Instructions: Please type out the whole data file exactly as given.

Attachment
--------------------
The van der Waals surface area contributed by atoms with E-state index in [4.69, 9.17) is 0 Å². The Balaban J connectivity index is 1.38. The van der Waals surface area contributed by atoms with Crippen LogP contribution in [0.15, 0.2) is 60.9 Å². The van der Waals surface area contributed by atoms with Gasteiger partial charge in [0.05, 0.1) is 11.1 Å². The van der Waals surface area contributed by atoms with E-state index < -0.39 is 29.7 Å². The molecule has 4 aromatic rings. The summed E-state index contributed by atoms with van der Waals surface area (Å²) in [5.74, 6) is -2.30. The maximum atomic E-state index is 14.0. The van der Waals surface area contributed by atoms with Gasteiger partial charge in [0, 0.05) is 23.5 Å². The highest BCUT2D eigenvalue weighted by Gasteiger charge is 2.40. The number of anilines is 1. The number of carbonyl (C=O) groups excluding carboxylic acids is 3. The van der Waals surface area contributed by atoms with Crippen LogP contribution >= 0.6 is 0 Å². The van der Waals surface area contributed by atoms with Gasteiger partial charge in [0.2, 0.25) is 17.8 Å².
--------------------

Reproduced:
The van der Waals surface area contributed by atoms with E-state index in [4.69, 9.17) is 0 Å². The Balaban J connectivity index is 1.38. The van der Waals surface area contributed by atoms with Crippen LogP contribution in [0.15, 0.2) is 60.9 Å². The van der Waals surface area contributed by atoms with Gasteiger partial charge in [0.05, 0.1) is 11.1 Å². The van der Waals surface area contributed by atoms with E-state index < -0.39 is 29.7 Å². The molecule has 4 aromatic rings. The summed E-state index contributed by atoms with van der Waals surface area (Å²) in [5.74, 6) is -2.30. The maximum atomic E-state index is 14.0. The van der Waals surface area contributed by atoms with Gasteiger partial charge in [0, 0.05) is 23.5 Å². The highest BCUT2D eigenvalue weighted by Gasteiger charge is 2.40. The number of anilines is 1. The number of carbonyl (C=O) groups excluding carboxylic acids is 3. The van der Waals surface area contributed by atoms with Crippen LogP contribution >= 0.6 is 0 Å². The van der Waals surface area contributed by atoms with Gasteiger partial charge in [0.2, 0.25) is 17.8 Å².